In 1972 Gerhard Steidl founded what would become one of the world's most respected independent art, fashion and literature publishing and printing companies. The impetus came from a teenage Steidl's frustration with the printing process, fused with a natural gift for selecting papers and layouts. Suffice to say, to this day the 65-year-old is still involved in every step of each book's production, they themselves printed on site within his four-storey headquarters in Göttingen, Germany.
We caught up with the bibliophile at the Hyères International Festival of Fashion and Photography, where he was in search of his next subject. Here we discuss analogue photography's second wind, what he's most excited about going forward and his own personal library…
Wallpaper*: Firstly, what is your connection to the Hyères Festival and more specifically its base camp at villa Noailles?
Gerhard Steidl: 1995 was my first time, 20 years ago when we were shooting a Karl Lagerfeld fashion campaign together with Nadja Auermann at the villa. In those days the building was not restored, it was more or less a ruin. Water was leaking all through the roofs and it was a disastrous situation for the building, but it had an amazing atmosphere. We did a book with his photos and we actually found the model for doing fashion catalogues up to this day. It was a book, but at the same time a fashion catalogue. People have to decide for themselves what it is more...?
What are you looking for when it comes to publishing a book?
If I'm publishing a book then for me it is most important that it is something new that I haven't seen before. I always say that it is my personal education. At first I'm doing the book just for me and the artist, and I don't care about the rest of the world. The moment I start working with the artist, this person is my private professor - my education and I want to learn as much as possible. And then once the book is ready it goes into the world, we both hope that there are others that can learn something aesthetically or visually.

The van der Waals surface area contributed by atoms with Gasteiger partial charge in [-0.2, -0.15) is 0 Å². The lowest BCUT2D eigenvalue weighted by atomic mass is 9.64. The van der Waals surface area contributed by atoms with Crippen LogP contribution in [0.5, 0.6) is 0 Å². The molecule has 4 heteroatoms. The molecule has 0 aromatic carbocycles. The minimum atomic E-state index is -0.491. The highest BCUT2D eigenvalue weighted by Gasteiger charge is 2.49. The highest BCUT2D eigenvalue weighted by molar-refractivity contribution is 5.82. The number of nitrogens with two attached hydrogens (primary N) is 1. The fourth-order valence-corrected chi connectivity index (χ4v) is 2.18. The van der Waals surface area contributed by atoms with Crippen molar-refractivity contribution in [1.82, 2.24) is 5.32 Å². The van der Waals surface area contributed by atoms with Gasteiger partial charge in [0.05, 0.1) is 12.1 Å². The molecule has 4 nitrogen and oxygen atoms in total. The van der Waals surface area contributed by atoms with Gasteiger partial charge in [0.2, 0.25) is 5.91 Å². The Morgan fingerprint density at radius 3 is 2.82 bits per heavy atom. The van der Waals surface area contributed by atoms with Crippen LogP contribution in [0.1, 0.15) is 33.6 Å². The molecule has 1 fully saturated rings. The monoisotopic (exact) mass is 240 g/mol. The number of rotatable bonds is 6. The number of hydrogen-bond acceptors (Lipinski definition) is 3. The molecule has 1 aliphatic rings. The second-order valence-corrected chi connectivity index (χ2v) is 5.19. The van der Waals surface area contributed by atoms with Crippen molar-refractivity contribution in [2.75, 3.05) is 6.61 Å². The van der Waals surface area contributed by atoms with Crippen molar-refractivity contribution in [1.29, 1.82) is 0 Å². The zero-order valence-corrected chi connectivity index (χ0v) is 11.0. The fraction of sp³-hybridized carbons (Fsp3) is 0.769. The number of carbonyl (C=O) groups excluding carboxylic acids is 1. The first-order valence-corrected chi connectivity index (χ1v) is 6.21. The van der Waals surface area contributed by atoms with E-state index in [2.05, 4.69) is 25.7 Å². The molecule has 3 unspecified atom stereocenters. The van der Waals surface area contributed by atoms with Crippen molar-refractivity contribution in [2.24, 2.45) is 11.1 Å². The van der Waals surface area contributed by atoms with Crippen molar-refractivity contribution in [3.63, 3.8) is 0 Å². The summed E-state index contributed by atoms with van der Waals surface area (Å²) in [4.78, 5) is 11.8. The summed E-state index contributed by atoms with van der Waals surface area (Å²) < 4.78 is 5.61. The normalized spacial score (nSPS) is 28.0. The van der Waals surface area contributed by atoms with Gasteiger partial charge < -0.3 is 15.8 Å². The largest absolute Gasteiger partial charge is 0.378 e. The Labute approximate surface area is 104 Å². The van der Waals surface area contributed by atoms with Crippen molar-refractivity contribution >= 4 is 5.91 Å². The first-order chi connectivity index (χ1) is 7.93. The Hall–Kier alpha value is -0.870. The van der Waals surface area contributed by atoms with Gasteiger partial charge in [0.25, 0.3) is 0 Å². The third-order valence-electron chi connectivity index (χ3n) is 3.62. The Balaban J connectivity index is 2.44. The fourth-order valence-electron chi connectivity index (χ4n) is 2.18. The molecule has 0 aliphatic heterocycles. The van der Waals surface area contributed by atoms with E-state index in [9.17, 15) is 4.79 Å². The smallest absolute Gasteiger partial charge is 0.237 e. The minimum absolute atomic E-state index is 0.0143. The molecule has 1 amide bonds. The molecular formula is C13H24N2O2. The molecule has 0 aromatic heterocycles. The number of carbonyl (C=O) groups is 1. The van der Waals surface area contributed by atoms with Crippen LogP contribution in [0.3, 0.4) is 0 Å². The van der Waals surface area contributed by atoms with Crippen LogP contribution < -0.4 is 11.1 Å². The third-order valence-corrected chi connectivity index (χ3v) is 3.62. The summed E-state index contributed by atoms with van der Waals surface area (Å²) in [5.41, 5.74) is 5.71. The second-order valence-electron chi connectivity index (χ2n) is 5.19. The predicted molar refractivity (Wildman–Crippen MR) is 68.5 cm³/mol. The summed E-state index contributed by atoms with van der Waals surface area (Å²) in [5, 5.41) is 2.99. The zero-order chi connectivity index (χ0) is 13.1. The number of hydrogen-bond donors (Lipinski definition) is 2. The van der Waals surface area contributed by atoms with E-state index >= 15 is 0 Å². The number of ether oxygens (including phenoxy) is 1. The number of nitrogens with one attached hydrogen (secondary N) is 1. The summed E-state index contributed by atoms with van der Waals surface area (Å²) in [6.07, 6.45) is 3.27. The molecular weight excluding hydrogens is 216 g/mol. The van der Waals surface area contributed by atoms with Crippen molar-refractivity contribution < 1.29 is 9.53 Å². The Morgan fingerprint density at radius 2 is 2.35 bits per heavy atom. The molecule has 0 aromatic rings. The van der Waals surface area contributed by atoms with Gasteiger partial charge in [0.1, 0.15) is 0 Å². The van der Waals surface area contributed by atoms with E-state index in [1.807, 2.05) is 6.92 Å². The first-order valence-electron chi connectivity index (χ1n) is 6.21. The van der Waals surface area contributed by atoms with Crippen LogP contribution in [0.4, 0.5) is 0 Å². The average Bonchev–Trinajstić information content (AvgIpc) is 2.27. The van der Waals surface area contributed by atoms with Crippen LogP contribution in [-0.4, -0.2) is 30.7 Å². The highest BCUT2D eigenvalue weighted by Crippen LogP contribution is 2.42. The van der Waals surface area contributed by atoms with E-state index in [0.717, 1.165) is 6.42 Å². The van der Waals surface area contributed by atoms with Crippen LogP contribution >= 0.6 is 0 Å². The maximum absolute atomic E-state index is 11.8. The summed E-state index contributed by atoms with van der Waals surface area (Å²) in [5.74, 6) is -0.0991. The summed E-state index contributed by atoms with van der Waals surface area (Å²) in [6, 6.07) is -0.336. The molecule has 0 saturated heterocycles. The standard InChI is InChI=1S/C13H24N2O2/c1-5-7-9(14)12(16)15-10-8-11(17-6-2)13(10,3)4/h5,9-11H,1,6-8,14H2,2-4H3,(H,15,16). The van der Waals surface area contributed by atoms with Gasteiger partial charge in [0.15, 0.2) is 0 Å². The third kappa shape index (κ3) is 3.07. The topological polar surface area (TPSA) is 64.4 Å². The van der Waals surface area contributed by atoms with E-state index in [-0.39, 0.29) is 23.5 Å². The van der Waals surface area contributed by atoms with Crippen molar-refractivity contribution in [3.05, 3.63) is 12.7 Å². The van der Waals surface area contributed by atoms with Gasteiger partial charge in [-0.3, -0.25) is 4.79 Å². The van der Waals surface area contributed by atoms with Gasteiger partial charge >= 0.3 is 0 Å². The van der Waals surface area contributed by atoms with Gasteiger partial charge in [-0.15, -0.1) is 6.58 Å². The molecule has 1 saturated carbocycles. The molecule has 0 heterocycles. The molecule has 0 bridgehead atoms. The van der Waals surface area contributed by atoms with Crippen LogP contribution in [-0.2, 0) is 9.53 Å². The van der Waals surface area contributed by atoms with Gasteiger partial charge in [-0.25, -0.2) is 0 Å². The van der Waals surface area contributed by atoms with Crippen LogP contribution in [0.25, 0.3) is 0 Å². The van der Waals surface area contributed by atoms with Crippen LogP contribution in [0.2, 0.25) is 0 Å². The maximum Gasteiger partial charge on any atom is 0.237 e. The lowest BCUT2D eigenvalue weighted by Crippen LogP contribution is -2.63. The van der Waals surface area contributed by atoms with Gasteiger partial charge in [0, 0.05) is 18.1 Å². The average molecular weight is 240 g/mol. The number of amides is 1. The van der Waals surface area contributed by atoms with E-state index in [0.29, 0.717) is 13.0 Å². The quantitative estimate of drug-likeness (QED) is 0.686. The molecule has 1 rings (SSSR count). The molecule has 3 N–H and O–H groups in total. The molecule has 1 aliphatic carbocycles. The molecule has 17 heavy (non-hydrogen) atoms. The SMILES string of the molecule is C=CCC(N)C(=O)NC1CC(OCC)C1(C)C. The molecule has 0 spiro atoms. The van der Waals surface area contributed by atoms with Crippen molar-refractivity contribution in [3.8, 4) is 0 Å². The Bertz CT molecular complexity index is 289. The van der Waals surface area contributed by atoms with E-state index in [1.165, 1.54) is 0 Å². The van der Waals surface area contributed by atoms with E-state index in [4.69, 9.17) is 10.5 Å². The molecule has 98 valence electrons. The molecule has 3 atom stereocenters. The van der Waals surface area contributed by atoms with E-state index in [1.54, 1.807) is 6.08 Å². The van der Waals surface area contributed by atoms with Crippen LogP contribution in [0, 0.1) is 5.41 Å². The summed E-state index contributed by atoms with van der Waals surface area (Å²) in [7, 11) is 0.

How do you sieve through all the ideas that you no doubt receive?
It is very hard. We receive at Steidl approximately 2,000 submissions every year from all around the world. I really look through all of them, but 80 percent are really stereotype the same - so somebody is photographing the flowers of the garden, or another person is photographing the husband, the wife or the kids and dreaming to make a book out of it. Of course, those things you have seen a hundred thousand times and we send them respectfully back with a letter saying we have too much work and it is not possible. But there are always 20-30, out of this 2,000 that are really worth a look at and I invite the artist to start working on the book project.
What's currently exciting you?
After the digital revolution in photography it is very exciting to me that young people 20 or 24-years-old are coming back to analogue photography. That is really a surprise. I discovered within the last twelve months that young people are interested in the analogue chemical process. They want to learn all about it and they don't believe that digital is everything. This was a surprise I had not been aware of before. I'm not nostalgic at all. I'm not saying that digital is the devil and analogue was heaven, those are two technologies and every artist has to find out which is the best to express their ideas. What I can say now is that analogue photograph is not dead. It is rather inexpensive. You can buy a second hand camera, aged film and photo paper and chemicals for just about nothing... rather than the cost of all the digital upgrades and equipment. And believe me it is from all over the world. Young people from Korea, Japan, Brazil, Canada: they are writing saying, 'I have an analogue project, do you think it is worth that I continue?'
What's your ultimate goal when it comes to the material you publish?
To develop a photographer's lifetime work. To follow not just with one book, to follow for 2, 3, 4, 5, 10, 15 years. For the moment most of my time is given to develop the complete works of William Egglesto, Robert Frank or Ed Ruscha. Ok those are the giants of photography and well known, but they are getting older and it is the last moment to work with them on their project's face to face.
Karl Lagerfeld has said that he has a personal book collection of some 300,000 tomes. Where does yours stand?
My library is less than that because I don't have so much space. I am not a book collector as he. I am producing books and selling books, but I have no private collection for art and not for books. But just the literature archive published is approx 7, 000 books and the photo books that I have done in the last 45 years is also approx 5,000. So with the other books I've read and bought I'm coming up to maybe 20 - 30,000 books. But I have some years to live and maybe I can make it up to 300,000.
Is there any one book that is still unpublished? An idea that remains in the vault?
I'm every day waiting for the one book that I have not yet published. The next book for me is always the best book, because of all the experience I have together with the artist. I don't know what the next one will be, but believe me it will be an exciting one.